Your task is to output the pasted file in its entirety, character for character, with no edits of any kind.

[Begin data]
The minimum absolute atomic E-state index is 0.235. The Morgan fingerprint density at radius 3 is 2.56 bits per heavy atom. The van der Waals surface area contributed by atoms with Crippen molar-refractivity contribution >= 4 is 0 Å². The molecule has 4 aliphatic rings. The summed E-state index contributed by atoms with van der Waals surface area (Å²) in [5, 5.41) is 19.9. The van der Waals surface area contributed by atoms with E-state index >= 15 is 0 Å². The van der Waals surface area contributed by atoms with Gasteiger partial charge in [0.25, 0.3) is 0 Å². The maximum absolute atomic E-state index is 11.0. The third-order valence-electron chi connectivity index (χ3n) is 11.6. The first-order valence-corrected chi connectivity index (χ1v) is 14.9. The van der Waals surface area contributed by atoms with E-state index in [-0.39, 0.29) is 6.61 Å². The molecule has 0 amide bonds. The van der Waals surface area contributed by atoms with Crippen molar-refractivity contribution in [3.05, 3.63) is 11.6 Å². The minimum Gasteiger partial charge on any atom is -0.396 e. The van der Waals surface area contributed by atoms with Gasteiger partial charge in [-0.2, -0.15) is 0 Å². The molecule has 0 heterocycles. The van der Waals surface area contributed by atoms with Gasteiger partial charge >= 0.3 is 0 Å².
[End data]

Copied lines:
The minimum absolute atomic E-state index is 0.235. The Morgan fingerprint density at radius 3 is 2.56 bits per heavy atom. The van der Waals surface area contributed by atoms with Crippen molar-refractivity contribution >= 4 is 0 Å². The molecule has 4 aliphatic rings. The summed E-state index contributed by atoms with van der Waals surface area (Å²) in [5, 5.41) is 19.9. The van der Waals surface area contributed by atoms with E-state index >= 15 is 0 Å². The van der Waals surface area contributed by atoms with Gasteiger partial charge in [0.25, 0.3) is 0 Å². The maximum absolute atomic E-state index is 11.0. The third-order valence-electron chi connectivity index (χ3n) is 11.6. The first-order valence-corrected chi connectivity index (χ1v) is 14.9. The van der Waals surface area contributed by atoms with E-state index in [-0.39, 0.29) is 6.61 Å². The molecule has 0 amide bonds. The van der Waals surface area contributed by atoms with Crippen molar-refractivity contribution in [3.05, 3.63) is 11.6 Å². The minimum Gasteiger partial charge on any atom is -0.396 e. The van der Waals surface area contributed by atoms with Gasteiger partial charge in [-0.2, -0.15) is 0 Å². The molecule has 0 heterocycles. The van der Waals surface area contributed by atoms with Gasteiger partial charge >= 0.3 is 0 Å².